There, at the padlocked gate, I felt like crying. Like uncorking a downpour of big, fat, chlorinated tears. Tomorrow they’ll drain the water and install the pool cover, the burial shroud. I won’t watch, I’ll be home with the shades drawn, an abiding sadness in my heart.
You see, I’m a swimmer and a pool is where I’m happiest. From the time I was a toddler, I’ve spent my summers in the water. It’s my element, my métier. A pool is where I belong. Much more so than on dry land, where I get tripped up by gravity and equilibrium. In water, I discover gracefulness and ease, traits that remain elusive on cold, hard ground. And now that magical place is shuttered to me.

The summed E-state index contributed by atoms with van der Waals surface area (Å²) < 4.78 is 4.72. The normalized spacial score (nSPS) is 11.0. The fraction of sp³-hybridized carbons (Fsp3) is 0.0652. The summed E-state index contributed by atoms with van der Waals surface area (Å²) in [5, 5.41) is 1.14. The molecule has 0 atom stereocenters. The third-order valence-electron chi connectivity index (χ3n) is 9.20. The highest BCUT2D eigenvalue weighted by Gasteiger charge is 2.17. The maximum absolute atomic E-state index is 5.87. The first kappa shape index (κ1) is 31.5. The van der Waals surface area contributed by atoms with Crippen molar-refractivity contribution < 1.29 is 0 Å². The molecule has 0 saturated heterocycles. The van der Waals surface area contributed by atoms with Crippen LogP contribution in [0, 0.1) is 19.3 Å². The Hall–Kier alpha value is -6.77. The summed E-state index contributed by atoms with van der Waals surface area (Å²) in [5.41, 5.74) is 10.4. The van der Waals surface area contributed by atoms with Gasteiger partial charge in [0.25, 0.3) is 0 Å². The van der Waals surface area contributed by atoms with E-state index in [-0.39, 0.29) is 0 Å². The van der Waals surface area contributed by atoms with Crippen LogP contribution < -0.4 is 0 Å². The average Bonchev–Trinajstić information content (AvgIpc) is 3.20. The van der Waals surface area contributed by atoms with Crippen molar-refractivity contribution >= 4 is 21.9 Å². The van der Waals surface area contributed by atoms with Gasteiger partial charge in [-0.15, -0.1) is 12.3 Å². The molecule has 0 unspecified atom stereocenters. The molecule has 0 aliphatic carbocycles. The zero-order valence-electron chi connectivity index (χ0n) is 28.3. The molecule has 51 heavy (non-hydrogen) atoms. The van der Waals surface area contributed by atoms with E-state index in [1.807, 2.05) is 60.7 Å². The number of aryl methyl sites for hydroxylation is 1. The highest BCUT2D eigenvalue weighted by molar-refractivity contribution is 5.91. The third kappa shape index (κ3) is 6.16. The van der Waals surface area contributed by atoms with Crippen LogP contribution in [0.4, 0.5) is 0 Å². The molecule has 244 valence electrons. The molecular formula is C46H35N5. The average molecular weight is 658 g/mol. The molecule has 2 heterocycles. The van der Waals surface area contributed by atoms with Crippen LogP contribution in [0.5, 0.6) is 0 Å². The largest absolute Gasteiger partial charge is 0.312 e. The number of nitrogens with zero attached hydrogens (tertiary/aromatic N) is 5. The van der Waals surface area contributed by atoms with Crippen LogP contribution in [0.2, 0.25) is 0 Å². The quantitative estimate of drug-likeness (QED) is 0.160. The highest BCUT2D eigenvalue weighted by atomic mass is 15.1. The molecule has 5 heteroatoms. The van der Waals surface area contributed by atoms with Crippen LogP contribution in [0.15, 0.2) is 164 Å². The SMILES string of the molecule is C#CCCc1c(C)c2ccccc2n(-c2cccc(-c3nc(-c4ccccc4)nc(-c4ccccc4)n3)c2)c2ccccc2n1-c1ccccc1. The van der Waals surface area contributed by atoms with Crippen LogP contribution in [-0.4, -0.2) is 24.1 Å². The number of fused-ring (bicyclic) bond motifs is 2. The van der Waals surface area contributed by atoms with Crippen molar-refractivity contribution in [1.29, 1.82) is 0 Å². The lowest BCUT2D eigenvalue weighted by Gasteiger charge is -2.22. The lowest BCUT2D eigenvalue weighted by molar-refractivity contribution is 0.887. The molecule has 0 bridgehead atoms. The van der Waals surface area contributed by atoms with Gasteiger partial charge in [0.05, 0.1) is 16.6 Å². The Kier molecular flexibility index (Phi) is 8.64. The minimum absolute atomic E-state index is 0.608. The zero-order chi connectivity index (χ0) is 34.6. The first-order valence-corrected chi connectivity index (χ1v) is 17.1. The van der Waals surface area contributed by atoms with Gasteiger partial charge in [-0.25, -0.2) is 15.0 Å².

I’m left feeling as if my parole was revoked. No more happy, carefree times. It’s back to the big house and orange jumpsuits and stoolies. Orange is not a good color for me and I won’t like stoolies, either. Or prison food. But I saw The Shawshank Redemption, I know how to dig a tunnel, too.
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